In 1626 the Bury St Edmunds Guildhall Feoffees, looking for economy and efficiency, acquired Moyse’s Hall. Moyses Hall was conveyed to the Feoffees by deed, dated 27th January, 1626, according to the Borough list of charities in the council yearbook for 1896/97.
The sellers were described as “Collins and his daughters.”
The Feoffees aim was to integrate their Poorhouse, previously located in Whiting Street, and moved to Churchgate Street in 1622, with the House of Correction and a Jail.
Moyse’s Hall and adjacent buildings now performed all these functions on one site.
So, from 1626, Moyse’s Hall was used as the Bridewell by the the Borough Magistrates. It would later become the Police Station, and so was a lock-up, of one sort or another, until 1892.
What is the history of Moyses Hall how long has Moyses Hall and the clock been there, the large tree can get in the way when you’re trying to see what the time is, the tree was not there in 1970s/1980s..
I can remember in 2009 taking my 2 girls to the Angel hill to see the queen when she came to give out maundy money.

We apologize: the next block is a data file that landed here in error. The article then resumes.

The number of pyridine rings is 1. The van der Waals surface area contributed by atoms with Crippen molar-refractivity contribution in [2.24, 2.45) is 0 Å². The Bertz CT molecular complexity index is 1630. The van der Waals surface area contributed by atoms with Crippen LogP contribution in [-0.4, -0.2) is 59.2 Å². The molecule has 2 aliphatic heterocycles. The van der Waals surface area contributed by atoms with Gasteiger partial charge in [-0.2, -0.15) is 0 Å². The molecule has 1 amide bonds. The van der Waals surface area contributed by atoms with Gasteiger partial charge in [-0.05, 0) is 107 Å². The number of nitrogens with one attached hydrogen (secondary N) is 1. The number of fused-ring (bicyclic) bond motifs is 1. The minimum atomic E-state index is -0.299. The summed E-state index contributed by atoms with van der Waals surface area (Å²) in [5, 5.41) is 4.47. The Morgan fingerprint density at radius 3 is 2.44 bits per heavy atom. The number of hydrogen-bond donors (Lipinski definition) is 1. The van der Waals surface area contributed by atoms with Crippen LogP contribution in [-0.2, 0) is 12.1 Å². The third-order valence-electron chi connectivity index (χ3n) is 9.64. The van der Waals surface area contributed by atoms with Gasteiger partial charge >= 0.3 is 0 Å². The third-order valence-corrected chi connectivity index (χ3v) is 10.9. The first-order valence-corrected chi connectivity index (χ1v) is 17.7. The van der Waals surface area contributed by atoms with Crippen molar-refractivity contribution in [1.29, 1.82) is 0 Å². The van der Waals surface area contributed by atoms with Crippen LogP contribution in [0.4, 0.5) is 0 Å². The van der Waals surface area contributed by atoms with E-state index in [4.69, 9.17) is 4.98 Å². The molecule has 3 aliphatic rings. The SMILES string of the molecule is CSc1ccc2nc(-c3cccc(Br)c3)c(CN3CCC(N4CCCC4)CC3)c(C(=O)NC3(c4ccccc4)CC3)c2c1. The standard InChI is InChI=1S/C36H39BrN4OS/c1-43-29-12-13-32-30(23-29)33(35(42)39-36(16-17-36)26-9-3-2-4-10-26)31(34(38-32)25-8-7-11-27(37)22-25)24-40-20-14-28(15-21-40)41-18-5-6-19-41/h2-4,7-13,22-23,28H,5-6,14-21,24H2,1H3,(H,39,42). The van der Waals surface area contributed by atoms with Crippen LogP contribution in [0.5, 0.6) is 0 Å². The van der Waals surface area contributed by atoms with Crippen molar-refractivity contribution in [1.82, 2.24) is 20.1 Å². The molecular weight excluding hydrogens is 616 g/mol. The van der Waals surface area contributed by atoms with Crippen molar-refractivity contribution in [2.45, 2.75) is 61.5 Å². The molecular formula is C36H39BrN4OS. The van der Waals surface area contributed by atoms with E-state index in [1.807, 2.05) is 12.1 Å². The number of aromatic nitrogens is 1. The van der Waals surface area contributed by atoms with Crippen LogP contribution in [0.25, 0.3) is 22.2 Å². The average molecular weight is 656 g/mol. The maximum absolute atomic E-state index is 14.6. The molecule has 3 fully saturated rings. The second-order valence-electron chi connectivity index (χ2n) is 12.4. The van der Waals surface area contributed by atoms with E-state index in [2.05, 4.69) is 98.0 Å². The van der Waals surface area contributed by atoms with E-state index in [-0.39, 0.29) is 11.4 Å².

Think they were more interested in watching the guards on top of the Angel tower and Norman towers.
Every ones in camera set,
photographing the alphabet,
Doesn’t matter where you go,
phone or video,
People looking in strange places,
seeking out gargoyle stone faces,
daffs great big trees,
skating when the arc did freeze,
The nutshell pub so small,
the cathedral stately and so tall
The Norman tower edifice,
the Abbey gate we mustn’t miss,
So much more to go,
and were only up to O,
It’s keeping every one amused,
when we get to Z what will we do James I’m sure will think of some scheme,
because He’s very keen,
So carry on keep on snapping,
you won’t catch wlbse napping
One thing I’m at a loss,
when I look at the logo all I see is #asbestos.
So here’s my story: in the short time I’ve been in Bury St Edmunds I’ve joined the Multicultural Women’s Group, taking part in their Taste of Culture and One Billion Rising events which involved serving up some Jamaican food and Breaking chains on Angel Hill!
Had a bell ringing lesson in the Norman tower, went on a wolf hunt, a night time stroll around Bury in my pyjamas with a few hundred ladies and met the devil in the Nutshell.
I also joined the Bury Film Society and Bury Theatre Workshop: played a nasty General in a play Up the Pole performed in the Unitarian Meeting House (yes that’s a real gun).
But the best experience (and scary) was performing on stage at the Theatre Royal in the Duchess of Malfi! Enjoyed seeing the Miles Davis film, Protein Dance and the amazing Diary of a Hounslow Girl as part of the Bury Festival. Looking forward to the Whitsun Fayre. Alot goes on in this town init